November 1, 2005
Case Law Development: Court May Properly Prohibit Visitation With Cohabiting Parent
The Michigan Court of Appeals affirmed a trial court's decision to modify visitation to prohibit any overnight guests of the opposite sex while the children had parenting time with either parent. Father argued that he and his girlfriend wished to cohabit. The court, however, noted that this consideration had nothing to do with the best interests of the child. Because only Mother had expressed an opinion regarding the effect of exposing children to cohabitation, the court could honor that opinion in limiting parenting time. The court noted that Michigan custody statutes allow "restrictions on the presence of third persons during parenting time." Moreover, the court commented that, "The social policy of the state of Michigan is established by the Legislature, not the courts, and we note that [a Michigan criminal statute] prohibits lewd and lascivious cohabitation. The Legislature has not repealed this statute." "We are not commenting on the morality of the situation, but we respect the cohabitation statute that remains in existence. Such issues are better directed at the Legislature."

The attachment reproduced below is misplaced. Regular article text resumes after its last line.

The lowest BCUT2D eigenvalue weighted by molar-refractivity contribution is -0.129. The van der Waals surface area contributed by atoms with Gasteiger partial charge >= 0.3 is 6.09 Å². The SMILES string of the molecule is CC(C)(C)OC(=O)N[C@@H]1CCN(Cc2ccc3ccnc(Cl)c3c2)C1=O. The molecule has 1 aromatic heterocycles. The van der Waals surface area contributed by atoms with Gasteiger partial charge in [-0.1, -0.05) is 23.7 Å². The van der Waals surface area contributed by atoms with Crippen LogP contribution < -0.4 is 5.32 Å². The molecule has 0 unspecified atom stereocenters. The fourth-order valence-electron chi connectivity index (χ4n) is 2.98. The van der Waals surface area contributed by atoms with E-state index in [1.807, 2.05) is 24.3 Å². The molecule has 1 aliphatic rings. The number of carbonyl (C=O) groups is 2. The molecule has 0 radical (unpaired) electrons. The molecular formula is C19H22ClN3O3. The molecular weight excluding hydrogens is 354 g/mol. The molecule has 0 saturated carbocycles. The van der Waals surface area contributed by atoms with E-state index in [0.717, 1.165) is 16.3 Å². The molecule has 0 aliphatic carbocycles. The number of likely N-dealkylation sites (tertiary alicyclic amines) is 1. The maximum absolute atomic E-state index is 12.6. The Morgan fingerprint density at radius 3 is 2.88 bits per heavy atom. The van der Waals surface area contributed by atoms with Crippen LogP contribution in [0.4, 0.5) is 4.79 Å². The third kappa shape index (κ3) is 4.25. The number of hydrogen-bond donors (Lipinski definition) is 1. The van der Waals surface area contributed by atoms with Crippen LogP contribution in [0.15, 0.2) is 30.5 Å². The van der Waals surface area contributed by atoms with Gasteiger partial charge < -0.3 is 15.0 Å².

Muller v. Muller, 205 Mich. App. LEXIS 2659 (October 27, 2005)
Opinion on the web at http://courtofappeals.mijud.net/documents/OPINIONS/FINAL/COA/20051027_C259271_57_259271.OPN.PDF (last visited November 1, 2005 bgf)
For commentary from the bar on the decreasing prevalence of these "morality clauses" see the Georgia Family Law Blog post on the subject.